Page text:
I love Christmas. It’s one of my favourite seasons. I love the fact that it unites – that it’s something that so many people share. I love the fact that it’s a time for families and love ones to get together. I love the trimmings – the lights, the decorations, the special food and even the smells of mulled wine and cinnamon. It’s all part of having a very Merry Christmas.
Yet for the lonely, the bereaved, the orphan and the homeless Christmas can be one of the hardest times of the year. They must not be neglected. That’s why I’m so pleased that The Belfrey is having a special lunch on Christmas Day for those who would love to come. It’s so no-one in York has to miss out on having a very Merry Christmas. And that’s why it’s so good that many people from the church community will be sharing their homes on Christmas Day with international students, or with folk with no family to go to. We’ll be doing the same. It’s all part of having a very Merry Christmas.
I’ve been telling people this year about my favourite Christmas word. It’s the word ‘bauble’. It’s a great word. It love hearing people pronounce it in slightly different ways. And it’s so onomatopoeic – that is, it sounds like it is. For me, it has an usual, rounded, dangly kind of sound, that I think is great! But coming in a close second in my favourite Christmas words, is the word ‘merry’. ‘Merry’ is also a good word. Interestingly it’s mainly used in English today to describe someone slightly drunk – so we say someone’s ‘a bit merry’. But that misses what’s really at the heart of the word. The word originates from the old English word mirige meaning ‘pleasant, agreeable or delightful’ referring to a state of well being that our forebears believed came not from alcohol, but from God. That’s why the carol begins: ‘God rest you merry, gentlemen’ – picking up a medieval blessing, meaning: ‘May God grant you delight, gentlepeople’. Where the comma goes is really important because put it in the wrong place and the whole meaning changes! It’s not ‘God rest you, merry gentlemen’ asking God to bless people who are drunk! It’s ‘God rest your merry, gentlemen’ asking God to bless us with true merriment at Christmas – merriment and delight that comes from knowing that God did not leave us alone but came to live among us as one of us in Jesus Christ (Mt 1:23).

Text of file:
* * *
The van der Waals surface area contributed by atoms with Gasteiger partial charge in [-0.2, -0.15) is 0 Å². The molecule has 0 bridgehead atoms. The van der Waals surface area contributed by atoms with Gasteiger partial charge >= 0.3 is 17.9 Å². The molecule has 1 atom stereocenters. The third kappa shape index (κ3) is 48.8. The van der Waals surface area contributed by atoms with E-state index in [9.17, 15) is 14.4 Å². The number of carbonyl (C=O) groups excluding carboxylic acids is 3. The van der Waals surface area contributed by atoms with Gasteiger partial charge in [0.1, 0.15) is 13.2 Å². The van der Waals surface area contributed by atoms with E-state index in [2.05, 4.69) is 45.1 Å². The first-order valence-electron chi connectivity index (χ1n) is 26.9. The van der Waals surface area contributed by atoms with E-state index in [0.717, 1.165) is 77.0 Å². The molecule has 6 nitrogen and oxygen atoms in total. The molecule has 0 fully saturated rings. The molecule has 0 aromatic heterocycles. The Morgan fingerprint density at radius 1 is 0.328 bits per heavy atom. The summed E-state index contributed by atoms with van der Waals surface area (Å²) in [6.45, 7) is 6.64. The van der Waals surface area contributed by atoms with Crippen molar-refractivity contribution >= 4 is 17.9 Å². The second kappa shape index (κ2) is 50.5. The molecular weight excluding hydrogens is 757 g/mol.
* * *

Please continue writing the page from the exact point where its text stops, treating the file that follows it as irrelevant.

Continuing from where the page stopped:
That’s what makes Christmas real and alive and merry – knowing that Jesus is the reason for the season. That’s what’s behind the presents, the pantos and the partying. And that’s why it’s doesn’t matter that Jesus probably wasn’t born exactly on 25 December, or that the date was once a pagan winter festival that many years ago was Christianised. The important thing is that at Christmas we celebrate Jesus! It’s as we do that, the carol affirms, that God grants ‘tidings of comfort and joy’. It is God who brings gladness to our hearts, like he did to the shepherds at that first Christmas (Lk 2:10) as we remember all he has done for us in sending Jesus Christ, as our Saviour.
This Christmas remember where true merriment comes from, and make sure you give a massive dose of it away to others. Do that, and whatever your circumstances I’m sure you and yours will have a very Merry Christmas.